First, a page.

The Federal Trade Commission (FTC) has released a report of data pertaining to the 2011 fiscal year which showed that pharmaceutical companies continued an anticompetitive trend of paying potential generic rivals to delay the introduction of low-cost prescription drug alternatives for American consumers.
If you’re like me, generic pharmaceutical drugs save my life, not only literally but fiscally as well. Generic versions of medications make affording medicine possible for so many American consumers, they also help hold down costs for taxpayer-funded health programs such as Medicare and Medicaid. Generic drug prices are typically at least 20 to 30 percent less than the name-brand drugs, and in some cases are up to 90 percent cheaper.
The report released shows that drug companies entered into 28 potential “pay-for-delay deals” in the fiscal year of 2011 which is from October 1, 2010 until September 30, 2011. Since the FTC started collecting data in 2003 this year and last year (31) have marked as the highest years of record deals. Overall, the agreements reached in the latest fiscal year involved 25 different brand-name pharmaceutical products with combined annual U.S. sales of more than $9 billion.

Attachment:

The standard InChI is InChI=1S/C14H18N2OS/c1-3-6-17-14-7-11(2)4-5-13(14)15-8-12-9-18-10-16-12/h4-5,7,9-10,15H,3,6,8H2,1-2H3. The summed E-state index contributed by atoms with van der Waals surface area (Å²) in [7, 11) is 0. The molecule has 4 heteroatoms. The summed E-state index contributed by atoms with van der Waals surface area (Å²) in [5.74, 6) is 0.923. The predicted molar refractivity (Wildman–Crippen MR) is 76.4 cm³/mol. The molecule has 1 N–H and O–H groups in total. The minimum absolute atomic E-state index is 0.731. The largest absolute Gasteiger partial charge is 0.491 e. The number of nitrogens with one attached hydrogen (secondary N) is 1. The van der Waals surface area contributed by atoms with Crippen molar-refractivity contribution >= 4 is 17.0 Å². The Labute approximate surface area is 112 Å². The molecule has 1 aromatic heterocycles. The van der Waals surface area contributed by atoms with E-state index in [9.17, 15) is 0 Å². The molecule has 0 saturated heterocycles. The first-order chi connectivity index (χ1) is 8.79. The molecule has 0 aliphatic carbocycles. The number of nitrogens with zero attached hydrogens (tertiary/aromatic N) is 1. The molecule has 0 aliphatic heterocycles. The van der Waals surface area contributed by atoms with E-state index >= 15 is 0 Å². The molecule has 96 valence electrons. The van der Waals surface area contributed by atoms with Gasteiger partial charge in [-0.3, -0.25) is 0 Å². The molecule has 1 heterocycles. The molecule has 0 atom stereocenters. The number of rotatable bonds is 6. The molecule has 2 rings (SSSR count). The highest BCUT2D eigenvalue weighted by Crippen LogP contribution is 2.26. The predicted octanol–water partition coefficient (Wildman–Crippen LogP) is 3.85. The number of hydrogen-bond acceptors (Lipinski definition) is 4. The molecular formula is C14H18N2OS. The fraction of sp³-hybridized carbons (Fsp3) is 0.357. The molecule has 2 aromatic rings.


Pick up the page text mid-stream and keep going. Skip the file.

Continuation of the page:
“While a lot of companies don’t engage in pay-for-delay settlements, the ones that do increase prescription drug costs for consumers and the government each year,” said FTC Chairman Jon Leibowitz. “Fortunately, Congress has the opportunity to fix this problem through the Joint Select Committee on Deficit Reduction — and save the government and American taxpayers billions of dollars.”
In recent years, certain brand-name companies have paid or otherwise compensated generic firms to settle their patent challenges and, in turn, delay the introduction of lower-cost medicines. An FTC staff study has found that patent settlements that include a payment or other compensation delay generic entry on average by 17 months longer than those that do not include a payment. According to the Congressional Budget Office, proposed legislation would reduce the federal deficit by $2.67 billion over 10 years.
Of those 28 settlements released in the study, 18 involved generics that were so-called “first filers,” meaning that they were the first to seek FDA approval to market a generic version of the branded drug, and, at the time of the settlement, were eligible to exclusively market the generic product for period of time. Because of the regulatory framework, when first filers delay entering the market, other generic manufacturers can also be blocked from entering the market, which makes such patent settlement deals particularly harmful to consumers.
In the past the FTC has challenged many of these patent settlement agreements in court and suggest that they are anticompetitive and violate United States antitrust laws – Source.
To view the released report please view it here.
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